The US “pivot” to Asia, withdrawal of US forces from Europe, and lack of attention to the region in President Obama’s major visits and speeches suggest the United States no longer sees Europe as a worthy partner. However, the administration should think twice before writing it off as a strategic ally.

In his recent Financial Times article “Gloomsters buried the euro too soon,” Phillip Stephens argues that eurozone pessimists went wrong by underestimating the political will of European leaders. As he explained, what started as the Greek bailout crisis turned into a zealous endeavor to preserve not only the common currency, but also the admirable legacy, values, and accomplishments of a much broader political union.

Similarly, much has been said about Europe’s political will, or lack thereof, to share responsibility for transatlantic security with their militarily mightier partner across the Atlantic.

But just as the eurozone skeptics seem to be proven wrong, if challenged, Europe is more willing and able to carry the security burden than its reputation indicates. After all, history, as well as recent events, gives us the very right to believe so:

  • More than a decade ago, the first and only invocation of Article 5 led Europe to punch above its weight in Afghanistan, contributing almost 40 percent of the troops deployed over the past twelve years.
  • In the aftermath of the 2003 invasion to Iraq, European nations provided over 15,000 troops to assist combat, intelligence, and reconstruction operations during the controversial US-led Multi-National Force–Iraq.
  • At the onset of the Arab Spring in early 2011, a coalition of the willing led by France and the United Kingdom helped trigger the operation over Libya under NATO command, giving birth to the “leading from behind” doctrine, a previously unknown concept in US foreign policy.
  • France’s ongoing military operation against Islamist rebels in northern Mali, which has involved 3,700 ground troops, has proven that in some instances, Europe indeed can serve as a security guarantor, even if the United States won’t.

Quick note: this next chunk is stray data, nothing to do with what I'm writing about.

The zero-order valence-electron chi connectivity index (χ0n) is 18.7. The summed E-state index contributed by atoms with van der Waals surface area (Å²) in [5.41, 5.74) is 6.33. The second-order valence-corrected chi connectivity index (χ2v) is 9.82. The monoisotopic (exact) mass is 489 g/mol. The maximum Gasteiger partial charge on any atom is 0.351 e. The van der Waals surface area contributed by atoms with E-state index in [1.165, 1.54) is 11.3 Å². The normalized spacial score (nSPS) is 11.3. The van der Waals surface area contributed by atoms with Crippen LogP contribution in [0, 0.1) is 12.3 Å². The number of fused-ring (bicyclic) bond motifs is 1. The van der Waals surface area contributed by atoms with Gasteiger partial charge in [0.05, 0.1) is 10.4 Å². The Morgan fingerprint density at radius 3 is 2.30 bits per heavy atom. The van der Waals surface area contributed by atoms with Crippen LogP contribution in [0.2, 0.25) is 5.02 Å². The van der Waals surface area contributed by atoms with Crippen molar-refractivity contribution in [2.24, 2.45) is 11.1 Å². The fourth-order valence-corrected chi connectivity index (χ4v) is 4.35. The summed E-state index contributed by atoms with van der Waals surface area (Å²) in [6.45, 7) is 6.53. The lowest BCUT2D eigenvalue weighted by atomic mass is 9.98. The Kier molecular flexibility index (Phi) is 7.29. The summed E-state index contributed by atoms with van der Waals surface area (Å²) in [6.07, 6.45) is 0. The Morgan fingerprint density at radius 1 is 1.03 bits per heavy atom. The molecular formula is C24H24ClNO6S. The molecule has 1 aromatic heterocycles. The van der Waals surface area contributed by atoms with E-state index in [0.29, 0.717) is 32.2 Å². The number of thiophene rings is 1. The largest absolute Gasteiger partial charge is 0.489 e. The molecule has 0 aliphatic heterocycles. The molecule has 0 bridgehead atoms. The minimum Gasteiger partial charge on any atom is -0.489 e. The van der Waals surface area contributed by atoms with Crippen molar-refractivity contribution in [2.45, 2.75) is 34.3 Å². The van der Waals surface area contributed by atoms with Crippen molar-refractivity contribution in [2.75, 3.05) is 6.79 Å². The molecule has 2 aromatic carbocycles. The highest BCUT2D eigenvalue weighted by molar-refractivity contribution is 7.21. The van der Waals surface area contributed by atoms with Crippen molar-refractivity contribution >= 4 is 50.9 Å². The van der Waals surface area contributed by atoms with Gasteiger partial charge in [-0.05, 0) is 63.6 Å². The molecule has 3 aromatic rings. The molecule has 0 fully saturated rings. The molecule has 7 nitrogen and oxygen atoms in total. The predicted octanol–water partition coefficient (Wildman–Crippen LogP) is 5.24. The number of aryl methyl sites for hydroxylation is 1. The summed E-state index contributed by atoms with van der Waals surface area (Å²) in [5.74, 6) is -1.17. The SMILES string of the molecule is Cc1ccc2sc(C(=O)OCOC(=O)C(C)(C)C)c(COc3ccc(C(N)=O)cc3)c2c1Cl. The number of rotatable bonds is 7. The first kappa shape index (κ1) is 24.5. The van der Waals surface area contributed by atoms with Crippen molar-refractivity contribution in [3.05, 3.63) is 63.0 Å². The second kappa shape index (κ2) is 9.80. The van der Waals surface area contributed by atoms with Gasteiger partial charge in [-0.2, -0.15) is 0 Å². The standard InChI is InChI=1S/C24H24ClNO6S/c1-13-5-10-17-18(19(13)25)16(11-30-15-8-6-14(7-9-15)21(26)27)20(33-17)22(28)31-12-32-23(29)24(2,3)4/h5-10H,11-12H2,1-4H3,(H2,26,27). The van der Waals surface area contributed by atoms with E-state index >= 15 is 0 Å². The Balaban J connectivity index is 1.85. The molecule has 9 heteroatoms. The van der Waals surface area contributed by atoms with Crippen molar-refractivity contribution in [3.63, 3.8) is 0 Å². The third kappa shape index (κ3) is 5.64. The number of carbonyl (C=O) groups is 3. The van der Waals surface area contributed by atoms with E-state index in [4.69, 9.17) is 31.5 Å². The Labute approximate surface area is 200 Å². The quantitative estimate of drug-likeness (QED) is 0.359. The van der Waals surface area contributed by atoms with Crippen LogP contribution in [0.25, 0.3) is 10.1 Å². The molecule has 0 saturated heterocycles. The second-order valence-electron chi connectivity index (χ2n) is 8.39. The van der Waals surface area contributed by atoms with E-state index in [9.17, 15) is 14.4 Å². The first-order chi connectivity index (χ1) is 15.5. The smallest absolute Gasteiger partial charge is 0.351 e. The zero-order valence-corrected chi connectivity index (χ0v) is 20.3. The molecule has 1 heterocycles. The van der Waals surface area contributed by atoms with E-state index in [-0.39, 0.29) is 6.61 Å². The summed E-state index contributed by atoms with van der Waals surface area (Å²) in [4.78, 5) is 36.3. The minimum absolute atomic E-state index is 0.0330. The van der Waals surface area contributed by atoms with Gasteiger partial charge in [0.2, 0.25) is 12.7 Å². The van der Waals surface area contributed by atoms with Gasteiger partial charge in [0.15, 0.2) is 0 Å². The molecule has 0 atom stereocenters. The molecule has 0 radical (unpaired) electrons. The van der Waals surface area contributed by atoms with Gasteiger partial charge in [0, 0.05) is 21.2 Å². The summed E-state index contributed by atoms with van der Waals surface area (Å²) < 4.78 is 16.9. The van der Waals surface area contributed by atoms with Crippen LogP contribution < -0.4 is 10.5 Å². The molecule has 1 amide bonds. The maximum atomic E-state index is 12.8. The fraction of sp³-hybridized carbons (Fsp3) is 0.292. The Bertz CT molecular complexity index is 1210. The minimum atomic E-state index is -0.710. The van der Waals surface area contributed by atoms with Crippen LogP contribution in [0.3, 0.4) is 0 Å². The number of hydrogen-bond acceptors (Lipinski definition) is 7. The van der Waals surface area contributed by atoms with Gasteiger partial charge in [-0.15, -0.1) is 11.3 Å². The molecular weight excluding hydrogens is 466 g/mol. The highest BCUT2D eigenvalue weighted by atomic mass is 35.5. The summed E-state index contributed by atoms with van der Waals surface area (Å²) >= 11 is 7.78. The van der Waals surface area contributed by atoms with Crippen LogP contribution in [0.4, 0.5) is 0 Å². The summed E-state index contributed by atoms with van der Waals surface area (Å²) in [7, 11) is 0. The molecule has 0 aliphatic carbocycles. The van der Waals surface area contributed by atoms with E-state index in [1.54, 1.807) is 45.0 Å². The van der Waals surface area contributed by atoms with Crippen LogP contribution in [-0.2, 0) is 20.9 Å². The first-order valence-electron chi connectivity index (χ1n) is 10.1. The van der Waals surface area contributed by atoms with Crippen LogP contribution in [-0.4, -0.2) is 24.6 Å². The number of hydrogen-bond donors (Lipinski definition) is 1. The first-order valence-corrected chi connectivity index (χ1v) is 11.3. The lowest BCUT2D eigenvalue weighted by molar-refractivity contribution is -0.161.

Naturally, one cannot ignore worrisome reductions in European defense spending and the capabilities shortfalls the above mentioned missions revealed. However, and despite the defense budget crisis, when combined, the military strength of European allies by far exceeds that of any potential enemy. As Kori Schake rightly argues, “Europe looks weaker than it is because too often it wants to fight wars as the US does, not as the Europeans can.” Thus, US ambition and expectations aside, European allies are willing and able to do precisely what they signed up for in the Washington Treaty—to protect the territorial integrity of the Alliance and to take “such action as they deem necessary” to defend an ally in need. And they have proven to be able to do much more.

Therefore, as the new US national security team assumes its respective positions, it’s time to let go the “pivotal” rhetoric of the past year and appreciate the European allies for what they are as opposed to blaming them for what they are not. And treat them as such by not discounting their sacrifice and commitment.

Europe might yet assume a fair share of global security responsibilities, although it will probably never match US ambition, power, and its global footprint.

But when it comes to preserving the transatlantic link and defending its core values and ideals, the United States might find in Europe exactly what it calls for: a reliable friend, a stalwart ally, and a willing partner that the United States will find itself in need of even in a post-Atlantic century.

Simona Kordosova is an assistant director with the Brent Scowcroft Center on International Security.

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